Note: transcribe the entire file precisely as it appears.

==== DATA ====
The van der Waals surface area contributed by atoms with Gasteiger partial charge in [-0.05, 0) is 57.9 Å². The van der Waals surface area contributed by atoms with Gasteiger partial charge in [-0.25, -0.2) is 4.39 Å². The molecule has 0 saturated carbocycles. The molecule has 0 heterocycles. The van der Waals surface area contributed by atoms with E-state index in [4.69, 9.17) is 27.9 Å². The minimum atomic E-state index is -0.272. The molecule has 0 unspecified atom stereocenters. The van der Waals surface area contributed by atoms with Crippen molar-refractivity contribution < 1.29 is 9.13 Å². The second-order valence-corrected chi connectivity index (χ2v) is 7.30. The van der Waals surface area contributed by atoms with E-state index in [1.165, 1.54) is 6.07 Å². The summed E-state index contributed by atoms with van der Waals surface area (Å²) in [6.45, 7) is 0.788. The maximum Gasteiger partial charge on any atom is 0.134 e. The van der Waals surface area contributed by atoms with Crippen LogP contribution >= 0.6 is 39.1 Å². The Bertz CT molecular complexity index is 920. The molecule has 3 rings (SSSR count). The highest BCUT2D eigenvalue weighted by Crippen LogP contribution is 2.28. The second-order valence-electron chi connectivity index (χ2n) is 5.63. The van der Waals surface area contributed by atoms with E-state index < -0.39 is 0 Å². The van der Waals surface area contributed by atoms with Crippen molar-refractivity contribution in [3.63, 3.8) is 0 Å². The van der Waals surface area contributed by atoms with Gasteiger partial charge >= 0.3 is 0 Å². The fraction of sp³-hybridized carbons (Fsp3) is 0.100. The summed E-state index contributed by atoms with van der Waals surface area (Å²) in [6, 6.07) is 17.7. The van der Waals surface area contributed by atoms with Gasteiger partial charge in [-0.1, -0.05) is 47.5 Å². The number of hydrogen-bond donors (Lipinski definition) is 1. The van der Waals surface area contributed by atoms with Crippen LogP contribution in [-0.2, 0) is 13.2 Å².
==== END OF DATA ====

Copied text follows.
The van der Waals surface area contributed by atoms with Gasteiger partial charge in [-0.05, 0) is 57.9 Å². The van der Waals surface area contributed by atoms with Gasteiger partial charge in [-0.25, -0.2) is 4.39 Å². The molecule has 0 saturated carbocycles. The molecule has 0 heterocycles. The van der Waals surface area contributed by atoms with E-state index in [4.69, 9.17) is 27.9 Å². The minimum atomic E-state index is -0.272. The molecule has 0 unspecified atom stereocenters. The van der Waals surface area contributed by atoms with Crippen molar-refractivity contribution < 1.29 is 9.13 Å². The second-order valence-corrected chi connectivity index (χ2v) is 7.30. The van der Waals surface area contributed by atoms with E-state index in [1.165, 1.54) is 6.07 Å². The summed E-state index contributed by atoms with van der Waals surface area (Å²) in [6.45, 7) is 0.788. The maximum Gasteiger partial charge on any atom is 0.134 e. The van der Waals surface area contributed by atoms with Crippen LogP contribution >= 0.6 is 39.1 Å². The Bertz CT molecular complexity index is 920. The molecule has 3 rings (SSSR count). The highest BCUT2D eigenvalue weighted by Crippen LogP contribution is 2.28. The second-order valence-electron chi connectivity index (χ2n) is 5.63. The van der Waals surface area contributed by atoms with E-state index < -0.39 is 0 Å². The van der Waals surface area contributed by atoms with Crippen molar-refractivity contribution in [3.63, 3.8) is 0 Å². The van der Waals surface area contributed by atoms with Gasteiger partial charge >= 0.3 is 0 Å². The fraction of sp³-hybridized carbons (Fsp3) is 0.100. The summed E-state index contributed by atoms with van der Waals surface area (Å²) in [6, 6.07) is 17.7. The van der Waals surface area contributed by atoms with Gasteiger partial charge in [-0.1, -0.05) is 47.5 Å². The number of hydrogen-bond donors (Lipinski definition) is 1. The van der Waals surface area contributed by atoms with Crippen LogP contribution in [-0.2, 0) is 13.2 Å².